I haven’t written anything for Bearing Drift in a while. Actually, I have. I just haven’t finished those pieces or I haven’t sent them in to be posted. Every word feels like an invitation to a vitriolic response. Everything feels like a fight. That got me thinking: is anyone involved in politics happy?
Sure, there’s that euphoric feeling of winning a legislative or electoral victory. But is that feeling happiness? Usually, it looks closer to the “F*** Yeah!” feeling of besting someone else than the “We did it!” feeling of an honest accomplishment. Winning isn’t winning anymore; it’s beating the other guy, and angry-happy isn’t the same as joyful-happy.
I’m not asking if people involved in politics have happy moments; of course, they do. They love their kids, enjoy a good pot roast, and cheer for their favorite sports team. But, when was the last time you met someone deeply involved in politics who could be described as a truly happy person?
The adjectives that come to mind when describing folks involved in politics are rarely flattering, and more than anything else, they fall on the angry slice of the wheel of emotion. Even the young, eager volunteers carry a shroud of discontent and a healthy dose of loathing for “the other guy.”
This is probably all a bit metaphysical think piecey for a conservative blog in Virginia during an election year, but maybe that’s because every year is an election year in Virginia. Maybe it’s because we just went through a nasty Presidential election during a global pandemic that culminated in a seditious attack on the U.S. Capitol and the first-ever second impeachment of a President.
Maybe it’s because it took RPV longer to draft a plan for the 2021 nominating contest than it took the Founding Fathers to write the rough draft of the Constitution because factions were more interested in helping their preferred candidate than creating an equitable process.
Or maybe it’s because, based on the contents of my mailbox, the United States Postal Service will be single-handedly saved by Republican candidates for statewide office and their deluge of mailers quoting scripture, showing pictures of themselves shaking the hands of police officers, and trying to both court the base during a primary while not saying anything that will alienate suburban voters during the general. Maybe it’s all of that and more.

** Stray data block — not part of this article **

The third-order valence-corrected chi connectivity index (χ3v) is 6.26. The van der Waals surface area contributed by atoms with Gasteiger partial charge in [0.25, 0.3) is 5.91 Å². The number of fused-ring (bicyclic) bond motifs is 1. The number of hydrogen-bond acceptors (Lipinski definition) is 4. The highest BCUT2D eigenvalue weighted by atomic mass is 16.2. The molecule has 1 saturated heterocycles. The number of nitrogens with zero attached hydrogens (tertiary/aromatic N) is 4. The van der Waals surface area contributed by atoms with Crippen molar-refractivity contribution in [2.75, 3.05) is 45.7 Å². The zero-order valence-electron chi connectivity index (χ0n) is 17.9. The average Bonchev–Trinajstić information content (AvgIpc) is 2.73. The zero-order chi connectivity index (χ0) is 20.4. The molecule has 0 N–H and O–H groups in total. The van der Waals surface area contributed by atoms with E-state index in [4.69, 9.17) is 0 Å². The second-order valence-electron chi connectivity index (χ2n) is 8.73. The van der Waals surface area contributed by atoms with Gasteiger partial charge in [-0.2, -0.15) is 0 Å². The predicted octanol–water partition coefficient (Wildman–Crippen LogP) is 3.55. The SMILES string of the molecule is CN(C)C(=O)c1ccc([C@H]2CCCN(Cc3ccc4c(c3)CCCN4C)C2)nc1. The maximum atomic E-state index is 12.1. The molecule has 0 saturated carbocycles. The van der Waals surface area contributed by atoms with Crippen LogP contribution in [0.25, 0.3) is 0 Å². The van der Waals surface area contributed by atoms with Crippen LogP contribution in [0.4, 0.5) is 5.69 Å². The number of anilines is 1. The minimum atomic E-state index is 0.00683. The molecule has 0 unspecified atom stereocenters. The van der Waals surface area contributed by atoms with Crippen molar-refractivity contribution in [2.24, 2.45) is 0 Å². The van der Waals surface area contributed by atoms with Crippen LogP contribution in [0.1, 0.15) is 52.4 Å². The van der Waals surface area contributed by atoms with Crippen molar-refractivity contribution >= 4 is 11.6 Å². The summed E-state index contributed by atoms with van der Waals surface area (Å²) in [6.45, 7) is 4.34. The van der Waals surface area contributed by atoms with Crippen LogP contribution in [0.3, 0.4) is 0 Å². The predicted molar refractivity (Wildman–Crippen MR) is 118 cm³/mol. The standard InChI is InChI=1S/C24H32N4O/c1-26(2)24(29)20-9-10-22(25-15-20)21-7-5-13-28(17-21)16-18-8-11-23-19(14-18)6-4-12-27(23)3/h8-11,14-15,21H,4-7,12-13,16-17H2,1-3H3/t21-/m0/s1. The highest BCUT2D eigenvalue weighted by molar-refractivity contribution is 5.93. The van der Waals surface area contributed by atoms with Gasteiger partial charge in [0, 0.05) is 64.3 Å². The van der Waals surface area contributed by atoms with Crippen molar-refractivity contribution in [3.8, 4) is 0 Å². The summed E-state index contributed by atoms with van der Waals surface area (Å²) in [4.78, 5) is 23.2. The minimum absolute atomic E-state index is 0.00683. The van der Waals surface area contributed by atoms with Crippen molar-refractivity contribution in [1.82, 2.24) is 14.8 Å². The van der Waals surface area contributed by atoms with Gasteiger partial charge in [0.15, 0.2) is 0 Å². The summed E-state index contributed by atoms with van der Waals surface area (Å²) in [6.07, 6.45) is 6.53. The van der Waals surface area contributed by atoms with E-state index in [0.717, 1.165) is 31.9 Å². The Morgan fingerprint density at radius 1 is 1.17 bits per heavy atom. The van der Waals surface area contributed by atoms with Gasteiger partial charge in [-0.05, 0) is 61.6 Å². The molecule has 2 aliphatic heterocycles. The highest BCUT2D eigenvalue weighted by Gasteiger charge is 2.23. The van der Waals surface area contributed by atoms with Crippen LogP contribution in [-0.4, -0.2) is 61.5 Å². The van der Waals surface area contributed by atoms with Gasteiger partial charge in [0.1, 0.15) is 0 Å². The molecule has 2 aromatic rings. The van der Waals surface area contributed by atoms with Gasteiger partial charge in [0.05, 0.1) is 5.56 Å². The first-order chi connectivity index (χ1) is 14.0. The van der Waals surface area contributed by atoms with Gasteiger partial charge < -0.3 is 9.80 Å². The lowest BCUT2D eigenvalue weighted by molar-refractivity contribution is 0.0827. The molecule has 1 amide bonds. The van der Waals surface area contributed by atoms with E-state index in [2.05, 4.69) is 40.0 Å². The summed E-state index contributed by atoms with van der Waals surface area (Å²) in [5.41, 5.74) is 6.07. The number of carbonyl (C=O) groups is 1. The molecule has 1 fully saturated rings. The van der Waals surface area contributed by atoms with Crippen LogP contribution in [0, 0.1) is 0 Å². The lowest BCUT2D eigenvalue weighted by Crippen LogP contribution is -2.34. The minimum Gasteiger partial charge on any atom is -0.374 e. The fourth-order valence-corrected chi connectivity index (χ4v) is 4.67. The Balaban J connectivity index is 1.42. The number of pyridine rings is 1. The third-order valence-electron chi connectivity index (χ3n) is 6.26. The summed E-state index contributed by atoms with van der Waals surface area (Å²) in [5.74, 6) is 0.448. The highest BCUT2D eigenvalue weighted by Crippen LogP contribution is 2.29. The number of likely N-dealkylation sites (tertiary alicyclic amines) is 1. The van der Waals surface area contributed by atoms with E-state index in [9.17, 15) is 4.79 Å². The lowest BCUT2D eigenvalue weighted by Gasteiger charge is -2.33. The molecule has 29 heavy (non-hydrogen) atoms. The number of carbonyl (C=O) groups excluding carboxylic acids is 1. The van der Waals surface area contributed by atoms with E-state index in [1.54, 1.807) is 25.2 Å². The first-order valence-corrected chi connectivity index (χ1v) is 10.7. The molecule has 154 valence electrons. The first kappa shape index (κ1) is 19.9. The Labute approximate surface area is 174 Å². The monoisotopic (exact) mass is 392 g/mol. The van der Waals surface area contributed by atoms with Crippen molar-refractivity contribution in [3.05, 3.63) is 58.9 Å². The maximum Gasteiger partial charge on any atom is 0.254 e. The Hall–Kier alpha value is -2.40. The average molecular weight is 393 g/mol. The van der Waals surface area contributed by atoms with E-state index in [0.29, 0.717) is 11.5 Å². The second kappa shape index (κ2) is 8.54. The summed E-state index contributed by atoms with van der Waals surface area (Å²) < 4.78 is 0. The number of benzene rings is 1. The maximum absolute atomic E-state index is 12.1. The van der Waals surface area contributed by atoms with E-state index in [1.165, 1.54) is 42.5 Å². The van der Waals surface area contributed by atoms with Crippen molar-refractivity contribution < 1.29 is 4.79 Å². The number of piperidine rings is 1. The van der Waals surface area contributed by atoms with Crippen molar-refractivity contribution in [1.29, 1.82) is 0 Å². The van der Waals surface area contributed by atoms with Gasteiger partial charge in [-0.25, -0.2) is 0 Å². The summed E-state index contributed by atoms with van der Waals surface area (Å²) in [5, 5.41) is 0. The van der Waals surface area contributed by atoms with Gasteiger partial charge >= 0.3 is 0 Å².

I am not so vain as to think this piece is a golden shovel breaking new ground; it’s more likely that I’m just shoveling the same manure that’s been fertilizing the fields of discontent for generations.
Mr. Smith wasn’t unique because he went to Washington, but because he was the only honest man there. Thank goodness there wasn’t a sequel because I don’t know if Jimmy Stewart could have pulled off jaded, cruel, distrusting, and manipulative, which seems to be the only way to survive in the city by the Potomac. Or, for that matter, in the city by the James River.
Does politics attract angry people or does it create them? Do we all start out like Jimmy Stewart at the start of Mr. Smith but in the end become Mr. Hyde? Or was that within us all along just waiting for the moment to spring fully formed like Athena with her sword drawn ready to fight?
In the 1999 Star Wars prequel, The Phantom Menace, Yoda warns young Anakin Skywalker, the boy who grows up to become Darth Vadar, “Fear leads to anger … anger leads to hate … hate leads to suffering.”
I think of this quote every time I hear someone using fear and anger to win a political argument. They promise their side will protect us from what we fear, whether that fear is real or a political contrivance, in the hope that it will foment enough anger to motivate people to do what they want. The only thing that divides one side from the other, whether in intra-party or inter-party debates, is with whom we are angry.
Before this piece and I are relegated to the ash heap of hippies and Beat poets, I have to wonder why it matters. So what if politics has become nothing more than a verbal blood sport and the Capitol is America’s Colosseum where gladiators fight for supremacy?
Benjamin Franklin warned us why it matters: “This [the U.S. Constitution] is likely to be administered for a course of years and then end in despotism … when the people shall become so corrupted as to need despotic government, being incapable of any other.”
If we build up enough fear, eventually we will live out Franklin’s other warning: “They who can give up essential liberty to obtain a little temporary safety deserve neither liberty nor safety.”
Maybe a few happy people running for office or working in politics wouldn’t be such a bad thing after all.